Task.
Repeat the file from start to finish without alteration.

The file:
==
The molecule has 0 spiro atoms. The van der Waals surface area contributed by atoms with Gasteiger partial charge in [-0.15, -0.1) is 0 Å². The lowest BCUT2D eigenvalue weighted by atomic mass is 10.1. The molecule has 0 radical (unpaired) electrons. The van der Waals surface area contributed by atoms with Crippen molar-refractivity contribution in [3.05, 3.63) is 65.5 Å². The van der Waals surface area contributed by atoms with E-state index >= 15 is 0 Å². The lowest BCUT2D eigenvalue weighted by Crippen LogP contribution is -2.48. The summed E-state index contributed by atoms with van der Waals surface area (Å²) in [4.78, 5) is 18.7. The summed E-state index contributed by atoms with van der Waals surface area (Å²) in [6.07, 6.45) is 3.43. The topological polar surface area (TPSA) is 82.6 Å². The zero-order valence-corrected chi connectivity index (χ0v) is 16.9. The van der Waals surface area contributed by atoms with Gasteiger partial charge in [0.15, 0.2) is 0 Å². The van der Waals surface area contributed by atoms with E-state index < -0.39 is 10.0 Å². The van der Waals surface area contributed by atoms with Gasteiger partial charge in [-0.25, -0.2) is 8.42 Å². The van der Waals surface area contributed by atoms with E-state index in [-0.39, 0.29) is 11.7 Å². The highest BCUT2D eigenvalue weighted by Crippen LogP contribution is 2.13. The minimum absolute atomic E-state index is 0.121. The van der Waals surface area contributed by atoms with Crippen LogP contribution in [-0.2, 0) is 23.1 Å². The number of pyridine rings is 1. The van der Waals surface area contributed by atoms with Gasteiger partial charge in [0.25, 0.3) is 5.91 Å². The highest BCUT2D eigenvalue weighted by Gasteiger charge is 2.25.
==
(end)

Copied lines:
The molecule has 0 spiro atoms. The van der Waals surface area contributed by atoms with Gasteiger partial charge in [-0.15, -0.1) is 0 Å². The lowest BCUT2D eigenvalue weighted by atomic mass is 10.1. The molecule has 0 radical (unpaired) electrons. The van der Waals surface area contributed by atoms with Crippen molar-refractivity contribution in [3.05, 3.63) is 65.5 Å². The van der Waals surface area contributed by atoms with E-state index >= 15 is 0 Å². The lowest BCUT2D eigenvalue weighted by Crippen LogP contribution is -2.48. The summed E-state index contributed by atoms with van der Waals surface area (Å²) in [4.78, 5) is 18.7. The summed E-state index contributed by atoms with van der Waals surface area (Å²) in [6.07, 6.45) is 3.43. The topological polar surface area (TPSA) is 82.6 Å². The zero-order valence-corrected chi connectivity index (χ0v) is 16.9. The van der Waals surface area contributed by atoms with Gasteiger partial charge in [0.15, 0.2) is 0 Å². The van der Waals surface area contributed by atoms with E-state index < -0.39 is 10.0 Å². The van der Waals surface area contributed by atoms with Gasteiger partial charge in [-0.25, -0.2) is 8.42 Å². The van der Waals surface area contributed by atoms with E-state index in [-0.39, 0.29) is 11.7 Å². The highest BCUT2D eigenvalue weighted by Crippen LogP contribution is 2.13. The minimum absolute atomic E-state index is 0.121. The van der Waals surface area contributed by atoms with Crippen LogP contribution in [-0.2, 0) is 23.1 Å². The number of pyridine rings is 1. The van der Waals surface area contributed by atoms with Gasteiger partial charge in [0.25, 0.3) is 5.91 Å². The highest BCUT2D eigenvalue weighted by Gasteiger charge is 2.25.